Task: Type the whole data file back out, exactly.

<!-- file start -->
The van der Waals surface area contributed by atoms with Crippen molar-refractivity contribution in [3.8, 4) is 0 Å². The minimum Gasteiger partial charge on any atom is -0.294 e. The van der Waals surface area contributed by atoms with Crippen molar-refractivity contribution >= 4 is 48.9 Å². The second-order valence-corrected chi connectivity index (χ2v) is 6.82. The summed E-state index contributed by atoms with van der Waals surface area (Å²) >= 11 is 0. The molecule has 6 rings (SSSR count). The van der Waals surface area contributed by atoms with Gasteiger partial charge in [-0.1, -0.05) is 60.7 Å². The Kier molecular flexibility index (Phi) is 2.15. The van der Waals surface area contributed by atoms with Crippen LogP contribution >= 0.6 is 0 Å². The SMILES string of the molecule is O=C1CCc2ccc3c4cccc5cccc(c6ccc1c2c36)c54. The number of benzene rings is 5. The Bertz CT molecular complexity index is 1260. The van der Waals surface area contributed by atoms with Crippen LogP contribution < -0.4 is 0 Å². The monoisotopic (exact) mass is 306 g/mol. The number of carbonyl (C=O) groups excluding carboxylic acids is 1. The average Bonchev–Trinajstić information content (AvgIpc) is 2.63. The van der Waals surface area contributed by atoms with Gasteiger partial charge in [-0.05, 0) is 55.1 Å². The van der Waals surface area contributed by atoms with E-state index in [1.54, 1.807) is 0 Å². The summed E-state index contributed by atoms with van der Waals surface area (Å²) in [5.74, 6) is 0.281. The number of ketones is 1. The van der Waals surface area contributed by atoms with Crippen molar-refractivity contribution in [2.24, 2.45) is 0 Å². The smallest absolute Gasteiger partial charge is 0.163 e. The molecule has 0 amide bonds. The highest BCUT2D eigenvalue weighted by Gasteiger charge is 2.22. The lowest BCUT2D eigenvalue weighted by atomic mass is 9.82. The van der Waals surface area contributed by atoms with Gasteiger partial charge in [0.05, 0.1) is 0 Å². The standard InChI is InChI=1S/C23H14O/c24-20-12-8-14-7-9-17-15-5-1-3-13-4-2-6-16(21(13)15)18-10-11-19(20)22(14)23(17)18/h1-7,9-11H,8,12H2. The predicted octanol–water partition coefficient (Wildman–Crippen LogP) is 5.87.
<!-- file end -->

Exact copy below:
The van der Waals surface area contributed by atoms with Crippen molar-refractivity contribution in [3.8, 4) is 0 Å². The minimum Gasteiger partial charge on any atom is -0.294 e. The van der Waals surface area contributed by atoms with Crippen molar-refractivity contribution >= 4 is 48.9 Å². The second-order valence-corrected chi connectivity index (χ2v) is 6.82. The summed E-state index contributed by atoms with van der Waals surface area (Å²) >= 11 is 0. The molecule has 6 rings (SSSR count). The van der Waals surface area contributed by atoms with Gasteiger partial charge in [-0.1, -0.05) is 60.7 Å². The Kier molecular flexibility index (Phi) is 2.15. The van der Waals surface area contributed by atoms with Crippen LogP contribution >= 0.6 is 0 Å². The SMILES string of the molecule is O=C1CCc2ccc3c4cccc5cccc(c6ccc1c2c36)c54. The number of benzene rings is 5. The Bertz CT molecular complexity index is 1260. The van der Waals surface area contributed by atoms with Crippen LogP contribution < -0.4 is 0 Å². The monoisotopic (exact) mass is 306 g/mol. The number of carbonyl (C=O) groups excluding carboxylic acids is 1. The average Bonchev–Trinajstić information content (AvgIpc) is 2.63. The van der Waals surface area contributed by atoms with Gasteiger partial charge in [-0.05, 0) is 55.1 Å². The van der Waals surface area contributed by atoms with E-state index in [1.54, 1.807) is 0 Å². The summed E-state index contributed by atoms with van der Waals surface area (Å²) in [5.74, 6) is 0.281. The number of ketones is 1. The van der Waals surface area contributed by atoms with Crippen molar-refractivity contribution in [2.24, 2.45) is 0 Å². The smallest absolute Gasteiger partial charge is 0.163 e. The molecule has 0 amide bonds. The highest BCUT2D eigenvalue weighted by Gasteiger charge is 2.22. The lowest BCUT2D eigenvalue weighted by atomic mass is 9.82. The van der Waals surface area contributed by atoms with Gasteiger partial charge in [0.05, 0.1) is 0 Å². The standard InChI is InChI=1S/C23H14O/c24-20-12-8-14-7-9-17-15-5-1-3-13-4-2-6-16(21(13)15)18-10-11-19(20)22(14)23(17)18/h1-7,9-11H,8,12H2. The predicted octanol–water partition coefficient (Wildman–Crippen LogP) is 5.87.